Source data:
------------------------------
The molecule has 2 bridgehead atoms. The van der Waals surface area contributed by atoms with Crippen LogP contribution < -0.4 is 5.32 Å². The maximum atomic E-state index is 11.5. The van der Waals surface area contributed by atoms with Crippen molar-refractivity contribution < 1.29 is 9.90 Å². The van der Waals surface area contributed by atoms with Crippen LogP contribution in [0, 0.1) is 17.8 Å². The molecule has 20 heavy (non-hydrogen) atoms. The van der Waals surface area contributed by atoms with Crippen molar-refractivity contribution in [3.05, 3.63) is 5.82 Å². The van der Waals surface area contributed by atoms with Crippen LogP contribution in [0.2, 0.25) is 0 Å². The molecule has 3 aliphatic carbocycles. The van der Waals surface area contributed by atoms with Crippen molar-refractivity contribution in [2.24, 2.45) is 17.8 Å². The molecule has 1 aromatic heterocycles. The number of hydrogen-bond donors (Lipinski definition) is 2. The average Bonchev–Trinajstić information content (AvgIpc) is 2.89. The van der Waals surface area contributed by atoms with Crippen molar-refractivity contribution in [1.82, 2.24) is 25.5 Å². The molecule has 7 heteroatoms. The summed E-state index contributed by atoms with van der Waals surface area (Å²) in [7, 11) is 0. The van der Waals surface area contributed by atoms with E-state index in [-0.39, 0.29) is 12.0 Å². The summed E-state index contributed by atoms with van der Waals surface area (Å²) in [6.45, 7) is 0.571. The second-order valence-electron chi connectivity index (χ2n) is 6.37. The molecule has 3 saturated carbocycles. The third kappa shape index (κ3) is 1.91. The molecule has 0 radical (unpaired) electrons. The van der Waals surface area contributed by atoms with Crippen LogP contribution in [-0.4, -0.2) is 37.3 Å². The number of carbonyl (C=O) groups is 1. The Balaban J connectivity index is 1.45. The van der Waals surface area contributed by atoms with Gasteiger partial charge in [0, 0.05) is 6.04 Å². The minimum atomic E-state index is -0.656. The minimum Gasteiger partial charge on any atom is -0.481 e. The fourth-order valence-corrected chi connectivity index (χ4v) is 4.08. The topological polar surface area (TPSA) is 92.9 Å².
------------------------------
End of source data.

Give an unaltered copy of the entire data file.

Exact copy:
The molecule has 2 bridgehead atoms. The van der Waals surface area contributed by atoms with Crippen LogP contribution < -0.4 is 5.32 Å². The maximum atomic E-state index is 11.5. The van der Waals surface area contributed by atoms with Crippen molar-refractivity contribution < 1.29 is 9.90 Å². The van der Waals surface area contributed by atoms with Crippen LogP contribution in [0, 0.1) is 17.8 Å². The molecule has 20 heavy (non-hydrogen) atoms. The van der Waals surface area contributed by atoms with Crippen molar-refractivity contribution in [3.05, 3.63) is 5.82 Å². The van der Waals surface area contributed by atoms with Crippen LogP contribution in [0.2, 0.25) is 0 Å². The molecule has 3 aliphatic carbocycles. The van der Waals surface area contributed by atoms with Crippen molar-refractivity contribution in [2.24, 2.45) is 17.8 Å². The molecule has 1 aromatic heterocycles. The number of hydrogen-bond donors (Lipinski definition) is 2. The average Bonchev–Trinajstić information content (AvgIpc) is 2.89. The van der Waals surface area contributed by atoms with Crippen molar-refractivity contribution in [1.82, 2.24) is 25.5 Å². The molecule has 7 heteroatoms. The summed E-state index contributed by atoms with van der Waals surface area (Å²) in [7, 11) is 0. The van der Waals surface area contributed by atoms with E-state index in [-0.39, 0.29) is 12.0 Å². The summed E-state index contributed by atoms with van der Waals surface area (Å²) in [6.45, 7) is 0.571. The second-order valence-electron chi connectivity index (χ2n) is 6.37. The molecule has 3 saturated carbocycles. The third kappa shape index (κ3) is 1.91. The molecule has 0 radical (unpaired) electrons. The van der Waals surface area contributed by atoms with Crippen LogP contribution in [-0.4, -0.2) is 37.3 Å². The number of carbonyl (C=O) groups is 1. The Balaban J connectivity index is 1.45. The van der Waals surface area contributed by atoms with Gasteiger partial charge in [0, 0.05) is 6.04 Å². The minimum atomic E-state index is -0.656. The minimum Gasteiger partial charge on any atom is -0.481 e. The fourth-order valence-corrected chi connectivity index (χ4v) is 4.08. The topological polar surface area (TPSA) is 92.9 Å².